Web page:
The special warmth at NYU Langone is much appreciated by brain tumor patients, who sometimes suffer from a lack of social support exacerbated by the effects of the tumor and treatment. “The patients who stand out for me are the ones who end up battling this disease alone,” says Minerva A. Utate, MSN, ANP-BC, OCN, who has worked in medical oncology at NYU Langone for 25 years. “I wouldn’t work in any other field. The nurse practitioners and social workers here are often the ones who listen to the patients talk about what they’re feeling and experiencing. That’s my calling.” This extra dimension of care can be essential to patient recovery and ongoing quality of life, she adds.

Even as NYU Langone raises the bar on brain cancer research and treatment, everyone remains committed to the compassionate side of care, with a special understanding for the unique needs of brain tumor patients. “We want to raise the bar in every way for patients,” says Ms. De La Rosa.

Five Tips for Caregivers

Our experts offer the following advice for those who find themselves in the role of caregiver for someone diagnosed with brain cancer:

1.  Learn as much as you can from nurses, neuro-oncologists, and neurosurgeons to help you make informed choices. Let them direct you to evidence-based information.

2.  Make taking care of yourself a high priority every day. In order to provide care to someone else, you need to be at your best. An exhausted caregiver can’t be effective. Since being a caregiver is an ongoing job, it is important to think of this as a “marathon rather than a sprint.” It’s very important to take breaks and accept help from others.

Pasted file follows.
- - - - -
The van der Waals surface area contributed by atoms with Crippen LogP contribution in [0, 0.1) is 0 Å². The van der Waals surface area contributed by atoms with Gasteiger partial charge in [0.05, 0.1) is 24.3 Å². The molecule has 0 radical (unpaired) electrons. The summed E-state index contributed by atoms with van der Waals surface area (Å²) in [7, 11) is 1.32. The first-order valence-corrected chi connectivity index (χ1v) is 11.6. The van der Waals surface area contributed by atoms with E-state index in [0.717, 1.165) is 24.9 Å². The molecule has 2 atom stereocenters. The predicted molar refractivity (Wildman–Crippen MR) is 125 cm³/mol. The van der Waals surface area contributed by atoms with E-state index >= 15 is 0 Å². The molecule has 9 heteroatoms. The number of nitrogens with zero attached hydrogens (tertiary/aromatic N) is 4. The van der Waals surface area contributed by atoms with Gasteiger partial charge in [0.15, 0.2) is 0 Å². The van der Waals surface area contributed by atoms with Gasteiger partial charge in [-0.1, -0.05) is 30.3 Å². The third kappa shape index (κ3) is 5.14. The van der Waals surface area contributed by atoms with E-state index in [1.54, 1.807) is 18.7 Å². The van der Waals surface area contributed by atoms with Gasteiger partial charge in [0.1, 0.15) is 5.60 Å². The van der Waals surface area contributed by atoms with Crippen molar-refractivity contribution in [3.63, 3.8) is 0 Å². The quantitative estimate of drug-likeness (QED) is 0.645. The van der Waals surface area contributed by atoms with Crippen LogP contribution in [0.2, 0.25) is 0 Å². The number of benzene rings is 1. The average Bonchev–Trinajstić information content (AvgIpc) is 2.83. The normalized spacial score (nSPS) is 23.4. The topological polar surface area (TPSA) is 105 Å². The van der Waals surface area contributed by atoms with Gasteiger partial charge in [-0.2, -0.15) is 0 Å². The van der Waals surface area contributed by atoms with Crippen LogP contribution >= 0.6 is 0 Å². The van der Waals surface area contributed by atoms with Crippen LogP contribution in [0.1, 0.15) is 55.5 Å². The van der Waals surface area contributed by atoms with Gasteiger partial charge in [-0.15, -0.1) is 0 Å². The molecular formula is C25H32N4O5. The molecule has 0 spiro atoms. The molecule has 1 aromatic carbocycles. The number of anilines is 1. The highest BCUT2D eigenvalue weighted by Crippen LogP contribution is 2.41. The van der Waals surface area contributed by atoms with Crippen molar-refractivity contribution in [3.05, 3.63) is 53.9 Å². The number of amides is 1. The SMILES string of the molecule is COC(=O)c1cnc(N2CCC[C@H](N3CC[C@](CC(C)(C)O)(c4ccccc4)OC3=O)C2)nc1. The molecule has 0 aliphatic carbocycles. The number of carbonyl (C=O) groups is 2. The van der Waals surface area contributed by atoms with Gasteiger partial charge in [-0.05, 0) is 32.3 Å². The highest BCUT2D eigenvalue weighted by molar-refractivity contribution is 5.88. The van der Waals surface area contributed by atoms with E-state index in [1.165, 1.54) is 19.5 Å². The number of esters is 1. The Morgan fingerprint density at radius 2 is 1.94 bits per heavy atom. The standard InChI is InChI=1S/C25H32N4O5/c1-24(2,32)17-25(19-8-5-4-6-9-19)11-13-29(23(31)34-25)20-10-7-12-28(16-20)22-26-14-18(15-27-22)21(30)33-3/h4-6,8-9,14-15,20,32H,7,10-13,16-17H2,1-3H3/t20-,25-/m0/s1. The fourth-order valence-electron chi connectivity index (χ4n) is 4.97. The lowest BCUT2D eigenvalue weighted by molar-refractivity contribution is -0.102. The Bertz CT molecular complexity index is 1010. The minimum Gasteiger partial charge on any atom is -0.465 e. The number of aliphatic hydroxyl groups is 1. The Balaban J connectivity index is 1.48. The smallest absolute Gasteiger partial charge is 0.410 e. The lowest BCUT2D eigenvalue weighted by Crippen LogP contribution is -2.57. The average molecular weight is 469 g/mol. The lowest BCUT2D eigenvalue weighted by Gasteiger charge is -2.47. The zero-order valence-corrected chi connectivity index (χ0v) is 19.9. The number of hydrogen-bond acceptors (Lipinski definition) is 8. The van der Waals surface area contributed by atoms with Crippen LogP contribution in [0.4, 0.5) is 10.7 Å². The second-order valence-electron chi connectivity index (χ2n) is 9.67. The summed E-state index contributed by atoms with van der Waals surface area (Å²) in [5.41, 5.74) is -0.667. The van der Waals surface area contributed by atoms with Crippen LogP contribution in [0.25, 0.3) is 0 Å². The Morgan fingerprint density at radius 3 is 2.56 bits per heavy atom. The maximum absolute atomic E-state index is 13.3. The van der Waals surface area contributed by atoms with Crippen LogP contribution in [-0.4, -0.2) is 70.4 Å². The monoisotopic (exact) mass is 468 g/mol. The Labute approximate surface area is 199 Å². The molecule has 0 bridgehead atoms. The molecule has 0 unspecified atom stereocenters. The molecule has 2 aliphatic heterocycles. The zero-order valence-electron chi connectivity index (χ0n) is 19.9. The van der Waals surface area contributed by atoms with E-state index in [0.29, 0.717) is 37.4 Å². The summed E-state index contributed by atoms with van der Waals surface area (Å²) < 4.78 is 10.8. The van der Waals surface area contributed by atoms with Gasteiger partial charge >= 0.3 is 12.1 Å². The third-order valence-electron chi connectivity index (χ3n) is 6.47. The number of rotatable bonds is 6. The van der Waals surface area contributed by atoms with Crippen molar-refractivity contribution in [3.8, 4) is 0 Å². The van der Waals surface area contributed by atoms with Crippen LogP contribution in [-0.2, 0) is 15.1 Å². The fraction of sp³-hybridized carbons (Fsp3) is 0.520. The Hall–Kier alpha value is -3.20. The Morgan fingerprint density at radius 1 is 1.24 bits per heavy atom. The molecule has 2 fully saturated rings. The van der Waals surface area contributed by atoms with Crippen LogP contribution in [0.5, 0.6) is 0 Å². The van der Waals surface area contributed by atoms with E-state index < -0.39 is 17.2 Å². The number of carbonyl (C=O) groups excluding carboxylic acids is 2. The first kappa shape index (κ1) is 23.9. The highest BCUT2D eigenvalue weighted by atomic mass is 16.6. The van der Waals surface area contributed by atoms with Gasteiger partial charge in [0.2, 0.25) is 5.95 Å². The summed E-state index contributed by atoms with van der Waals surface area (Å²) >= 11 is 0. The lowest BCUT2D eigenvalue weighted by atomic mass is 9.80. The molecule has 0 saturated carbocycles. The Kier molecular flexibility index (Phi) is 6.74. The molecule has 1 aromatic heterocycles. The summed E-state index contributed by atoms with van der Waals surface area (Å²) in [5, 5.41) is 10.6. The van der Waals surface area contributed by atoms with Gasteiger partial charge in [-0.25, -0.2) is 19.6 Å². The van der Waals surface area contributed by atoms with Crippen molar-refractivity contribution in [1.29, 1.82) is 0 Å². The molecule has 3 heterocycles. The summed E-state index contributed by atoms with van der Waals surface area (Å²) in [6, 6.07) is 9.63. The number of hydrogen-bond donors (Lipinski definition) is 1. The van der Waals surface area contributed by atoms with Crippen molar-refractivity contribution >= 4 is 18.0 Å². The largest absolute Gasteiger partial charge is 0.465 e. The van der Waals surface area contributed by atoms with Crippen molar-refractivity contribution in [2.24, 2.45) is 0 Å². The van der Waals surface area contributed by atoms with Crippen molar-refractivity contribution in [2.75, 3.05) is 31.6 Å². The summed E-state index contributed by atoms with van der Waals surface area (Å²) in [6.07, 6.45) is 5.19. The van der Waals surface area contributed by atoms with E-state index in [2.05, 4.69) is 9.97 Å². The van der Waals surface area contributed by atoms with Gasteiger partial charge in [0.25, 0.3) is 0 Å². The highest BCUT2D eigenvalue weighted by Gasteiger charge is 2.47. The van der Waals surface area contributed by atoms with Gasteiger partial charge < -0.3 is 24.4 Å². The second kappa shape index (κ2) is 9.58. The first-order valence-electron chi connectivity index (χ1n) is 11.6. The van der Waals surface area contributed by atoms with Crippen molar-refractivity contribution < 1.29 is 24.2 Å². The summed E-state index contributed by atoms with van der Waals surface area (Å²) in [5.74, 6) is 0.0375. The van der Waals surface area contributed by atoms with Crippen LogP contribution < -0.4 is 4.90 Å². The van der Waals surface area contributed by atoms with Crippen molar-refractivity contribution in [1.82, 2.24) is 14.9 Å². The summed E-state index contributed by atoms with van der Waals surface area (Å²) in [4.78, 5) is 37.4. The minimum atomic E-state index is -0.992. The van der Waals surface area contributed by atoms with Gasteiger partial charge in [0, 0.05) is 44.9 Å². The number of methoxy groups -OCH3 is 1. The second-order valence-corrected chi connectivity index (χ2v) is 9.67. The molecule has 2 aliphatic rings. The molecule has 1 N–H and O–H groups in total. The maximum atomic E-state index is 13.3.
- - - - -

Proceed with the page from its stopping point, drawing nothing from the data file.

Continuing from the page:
3.  Seek out support from our social work team. NYU Langone has free support groups for both patients and caregivers, where people share empowering tips and experiences. For more information, call 212.731.5480.

4.  Encourage the patient to take advantage of the integrative aspects of patient care at NYU Langone, including massage, yoga, acupuncture, and more. And try some yourself. For more information or to schedule an appointment, call 212.731.5806.

5.  Enlist help in every form you can find it. Whether it’s transportation, rehabilitation and treatments, or simply a sympathetic ear, the team is there to support you in any number of ways.